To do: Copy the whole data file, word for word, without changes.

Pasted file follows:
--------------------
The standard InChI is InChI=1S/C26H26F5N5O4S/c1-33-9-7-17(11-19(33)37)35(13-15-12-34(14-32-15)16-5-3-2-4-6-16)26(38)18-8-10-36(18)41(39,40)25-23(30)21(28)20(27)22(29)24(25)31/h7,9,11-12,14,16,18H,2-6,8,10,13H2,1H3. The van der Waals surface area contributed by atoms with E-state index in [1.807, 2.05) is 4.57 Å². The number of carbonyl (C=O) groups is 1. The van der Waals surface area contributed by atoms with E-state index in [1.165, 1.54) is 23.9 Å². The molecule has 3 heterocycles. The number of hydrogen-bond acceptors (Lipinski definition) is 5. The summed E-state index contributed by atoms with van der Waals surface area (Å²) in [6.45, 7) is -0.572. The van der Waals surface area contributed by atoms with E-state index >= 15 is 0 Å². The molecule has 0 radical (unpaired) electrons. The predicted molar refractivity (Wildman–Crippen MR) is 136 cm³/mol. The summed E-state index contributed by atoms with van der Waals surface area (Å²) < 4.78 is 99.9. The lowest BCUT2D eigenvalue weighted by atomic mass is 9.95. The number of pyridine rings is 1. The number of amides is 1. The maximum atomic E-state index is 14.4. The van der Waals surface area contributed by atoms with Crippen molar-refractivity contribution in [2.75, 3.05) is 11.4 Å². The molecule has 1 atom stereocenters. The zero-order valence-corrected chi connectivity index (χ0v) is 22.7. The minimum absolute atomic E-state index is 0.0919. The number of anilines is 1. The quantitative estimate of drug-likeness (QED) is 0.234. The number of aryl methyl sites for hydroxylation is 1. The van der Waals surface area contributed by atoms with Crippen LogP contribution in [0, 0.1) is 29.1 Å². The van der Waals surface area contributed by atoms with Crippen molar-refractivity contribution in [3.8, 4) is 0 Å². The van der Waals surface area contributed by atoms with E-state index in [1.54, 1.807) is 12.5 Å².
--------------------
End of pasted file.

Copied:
The standard InChI is InChI=1S/C26H26F5N5O4S/c1-33-9-7-17(11-19(33)37)35(13-15-12-34(14-32-15)16-5-3-2-4-6-16)26(38)18-8-10-36(18)41(39,40)25-23(30)21(28)20(27)22(29)24(25)31/h7,9,11-12,14,16,18H,2-6,8,10,13H2,1H3. The van der Waals surface area contributed by atoms with E-state index in [1.807, 2.05) is 4.57 Å². The number of carbonyl (C=O) groups is 1. The van der Waals surface area contributed by atoms with E-state index in [1.165, 1.54) is 23.9 Å². The molecule has 3 heterocycles. The number of hydrogen-bond acceptors (Lipinski definition) is 5. The summed E-state index contributed by atoms with van der Waals surface area (Å²) in [6.45, 7) is -0.572. The van der Waals surface area contributed by atoms with E-state index >= 15 is 0 Å². The molecule has 0 radical (unpaired) electrons. The predicted molar refractivity (Wildman–Crippen MR) is 136 cm³/mol. The summed E-state index contributed by atoms with van der Waals surface area (Å²) < 4.78 is 99.9. The lowest BCUT2D eigenvalue weighted by atomic mass is 9.95. The number of pyridine rings is 1. The number of amides is 1. The maximum atomic E-state index is 14.4. The van der Waals surface area contributed by atoms with Crippen molar-refractivity contribution in [2.75, 3.05) is 11.4 Å². The molecule has 1 atom stereocenters. The zero-order valence-corrected chi connectivity index (χ0v) is 22.7. The minimum absolute atomic E-state index is 0.0919. The number of anilines is 1. The quantitative estimate of drug-likeness (QED) is 0.234. The number of aryl methyl sites for hydroxylation is 1. The van der Waals surface area contributed by atoms with Crippen LogP contribution in [0, 0.1) is 29.1 Å². The van der Waals surface area contributed by atoms with Crippen molar-refractivity contribution in [3.8, 4) is 0 Å². The van der Waals surface area contributed by atoms with E-state index in [1.54, 1.807) is 12.5 Å².